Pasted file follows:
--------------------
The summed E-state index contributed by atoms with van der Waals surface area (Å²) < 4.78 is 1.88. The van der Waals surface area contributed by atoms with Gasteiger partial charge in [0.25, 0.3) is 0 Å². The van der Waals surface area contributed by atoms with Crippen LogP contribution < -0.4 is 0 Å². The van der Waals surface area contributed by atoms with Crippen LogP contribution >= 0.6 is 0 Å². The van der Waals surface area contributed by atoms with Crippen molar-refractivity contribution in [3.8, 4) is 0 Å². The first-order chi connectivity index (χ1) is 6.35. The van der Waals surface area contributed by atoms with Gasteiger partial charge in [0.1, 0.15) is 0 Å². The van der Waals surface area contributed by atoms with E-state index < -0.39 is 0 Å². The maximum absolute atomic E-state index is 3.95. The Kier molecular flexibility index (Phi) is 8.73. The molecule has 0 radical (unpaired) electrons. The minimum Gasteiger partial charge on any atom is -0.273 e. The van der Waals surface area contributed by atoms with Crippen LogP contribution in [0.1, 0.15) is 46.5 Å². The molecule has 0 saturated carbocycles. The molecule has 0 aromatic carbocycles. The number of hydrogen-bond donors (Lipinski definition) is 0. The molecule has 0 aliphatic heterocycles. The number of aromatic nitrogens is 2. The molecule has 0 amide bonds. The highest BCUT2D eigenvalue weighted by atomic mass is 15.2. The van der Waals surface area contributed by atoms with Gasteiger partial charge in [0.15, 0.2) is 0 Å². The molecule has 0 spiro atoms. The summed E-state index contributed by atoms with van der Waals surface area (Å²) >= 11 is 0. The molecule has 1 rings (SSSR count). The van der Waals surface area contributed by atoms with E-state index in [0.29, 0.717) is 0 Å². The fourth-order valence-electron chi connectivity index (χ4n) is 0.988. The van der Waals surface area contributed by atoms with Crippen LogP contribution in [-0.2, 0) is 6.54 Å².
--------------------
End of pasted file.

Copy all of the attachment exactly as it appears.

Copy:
The summed E-state index contributed by atoms with van der Waals surface area (Å²) < 4.78 is 1.88. The van der Waals surface area contributed by atoms with Gasteiger partial charge in [0.25, 0.3) is 0 Å². The van der Waals surface area contributed by atoms with Crippen LogP contribution < -0.4 is 0 Å². The van der Waals surface area contributed by atoms with Crippen LogP contribution >= 0.6 is 0 Å². The van der Waals surface area contributed by atoms with Crippen molar-refractivity contribution in [3.8, 4) is 0 Å². The first-order chi connectivity index (χ1) is 6.35. The van der Waals surface area contributed by atoms with Gasteiger partial charge in [0.1, 0.15) is 0 Å². The van der Waals surface area contributed by atoms with E-state index < -0.39 is 0 Å². The maximum absolute atomic E-state index is 3.95. The Kier molecular flexibility index (Phi) is 8.73. The molecule has 0 radical (unpaired) electrons. The minimum Gasteiger partial charge on any atom is -0.273 e. The van der Waals surface area contributed by atoms with Crippen LogP contribution in [0.1, 0.15) is 46.5 Å². The molecule has 0 saturated carbocycles. The molecule has 0 aromatic carbocycles. The number of hydrogen-bond donors (Lipinski definition) is 0. The molecule has 0 aliphatic heterocycles. The number of aromatic nitrogens is 2. The molecule has 0 amide bonds. The highest BCUT2D eigenvalue weighted by atomic mass is 15.2. The van der Waals surface area contributed by atoms with Gasteiger partial charge in [0.15, 0.2) is 0 Å². The molecule has 0 spiro atoms. The summed E-state index contributed by atoms with van der Waals surface area (Å²) >= 11 is 0. The molecule has 1 rings (SSSR count). The van der Waals surface area contributed by atoms with E-state index in [0.29, 0.717) is 0 Å². The fourth-order valence-electron chi connectivity index (χ4n) is 0.988. The van der Waals surface area contributed by atoms with Crippen LogP contribution in [-0.2, 0) is 6.54 Å².